The Drafter’s Fear of the Missing Provision: Malaysia Airlines’ Insurance Coverage

Although the way I’ve chosen to earn my living has its challenges (like any other), there’s one aspect of law-firm life that I don’t miss: the sense of panic that would come over me on realizing that I might have left something out of a draft contract or made some other drafting mistake. It could strike at any time, and the fight-or-flight hormones would immediately take over. …

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  • Mark Anderson

    I haven’t come across any external lawyer who admits to drafting insurance contracts. They seem to be more of a self-perpetuating mystery than most types of contracts. It wouldn’t surprise me if no lawyer was involved in writing the contract.

  • Michael Fleming

    It does bear mentioning that while automation can help one to avoid the error on any one particular job, it is only as good as the automation that underlies it. If the automation itself has the error (and programmers know that “if” is never the right word to use for whether there’s a bug in a program – where, when found, and how bad the damage is before it can be debugged are the correct issues), then the mistake is compounded via every document that gets through that triggers the bug before the bug is found. Which goes back to the basic notion that at the end of the day, we’re each responsible for our work, and can’t blame the machine (or our employees we delegate to do the work) for failures that occur on our watch. We need to at a minimum do some degree of proofing and thinking before the work goes out (bearing in mind the other difference between programming and contract drafting – the only debugger I’m aware of is a court of law where your work is being torn apart by an opposing counsel). Being kept up at night is apparently the price we pay for the price we’re paid to do our jobs.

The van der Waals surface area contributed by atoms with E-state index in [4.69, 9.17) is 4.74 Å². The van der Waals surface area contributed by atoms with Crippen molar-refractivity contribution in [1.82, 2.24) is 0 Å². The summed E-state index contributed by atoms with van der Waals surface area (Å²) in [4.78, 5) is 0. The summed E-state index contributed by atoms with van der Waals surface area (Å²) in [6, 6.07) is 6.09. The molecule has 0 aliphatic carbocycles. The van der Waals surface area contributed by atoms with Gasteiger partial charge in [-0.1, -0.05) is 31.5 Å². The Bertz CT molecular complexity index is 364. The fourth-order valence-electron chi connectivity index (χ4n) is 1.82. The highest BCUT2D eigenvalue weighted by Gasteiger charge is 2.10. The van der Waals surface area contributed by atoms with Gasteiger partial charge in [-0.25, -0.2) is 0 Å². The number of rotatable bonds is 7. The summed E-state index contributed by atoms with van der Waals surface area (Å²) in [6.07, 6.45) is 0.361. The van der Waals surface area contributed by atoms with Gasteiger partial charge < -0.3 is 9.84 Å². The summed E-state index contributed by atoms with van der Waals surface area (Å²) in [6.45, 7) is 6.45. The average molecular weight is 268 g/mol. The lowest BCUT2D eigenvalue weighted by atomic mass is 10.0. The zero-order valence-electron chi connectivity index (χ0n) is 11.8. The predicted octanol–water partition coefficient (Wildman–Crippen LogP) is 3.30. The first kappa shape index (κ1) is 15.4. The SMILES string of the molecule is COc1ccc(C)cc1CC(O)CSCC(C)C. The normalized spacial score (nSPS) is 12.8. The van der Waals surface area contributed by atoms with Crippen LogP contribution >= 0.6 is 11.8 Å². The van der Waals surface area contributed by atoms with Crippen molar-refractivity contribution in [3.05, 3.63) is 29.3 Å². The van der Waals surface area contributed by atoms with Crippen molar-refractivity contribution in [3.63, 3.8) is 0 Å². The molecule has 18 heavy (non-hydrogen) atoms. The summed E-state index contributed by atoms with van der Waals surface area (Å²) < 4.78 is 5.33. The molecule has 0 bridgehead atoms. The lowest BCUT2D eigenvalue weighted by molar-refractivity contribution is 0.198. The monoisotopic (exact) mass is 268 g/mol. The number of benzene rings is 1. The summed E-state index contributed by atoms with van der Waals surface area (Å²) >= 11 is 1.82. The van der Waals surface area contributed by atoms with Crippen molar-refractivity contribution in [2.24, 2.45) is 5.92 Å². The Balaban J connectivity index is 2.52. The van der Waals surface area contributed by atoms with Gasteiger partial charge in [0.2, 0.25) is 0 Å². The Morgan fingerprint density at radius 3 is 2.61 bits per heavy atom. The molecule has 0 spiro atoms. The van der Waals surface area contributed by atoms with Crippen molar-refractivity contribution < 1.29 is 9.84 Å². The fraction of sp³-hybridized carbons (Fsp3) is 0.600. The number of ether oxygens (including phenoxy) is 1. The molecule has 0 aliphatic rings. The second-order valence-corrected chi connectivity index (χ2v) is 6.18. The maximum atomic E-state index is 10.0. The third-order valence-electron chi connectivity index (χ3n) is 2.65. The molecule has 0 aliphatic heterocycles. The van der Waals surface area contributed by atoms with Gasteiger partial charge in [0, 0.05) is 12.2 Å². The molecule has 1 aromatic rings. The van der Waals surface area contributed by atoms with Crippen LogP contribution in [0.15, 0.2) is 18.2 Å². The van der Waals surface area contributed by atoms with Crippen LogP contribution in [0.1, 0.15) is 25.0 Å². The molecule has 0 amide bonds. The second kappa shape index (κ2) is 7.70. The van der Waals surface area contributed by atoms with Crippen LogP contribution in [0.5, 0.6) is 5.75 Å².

• Ken Adams

      Perhaps the question is whether you want to have to check a single template or an endless variety of improvised drafts.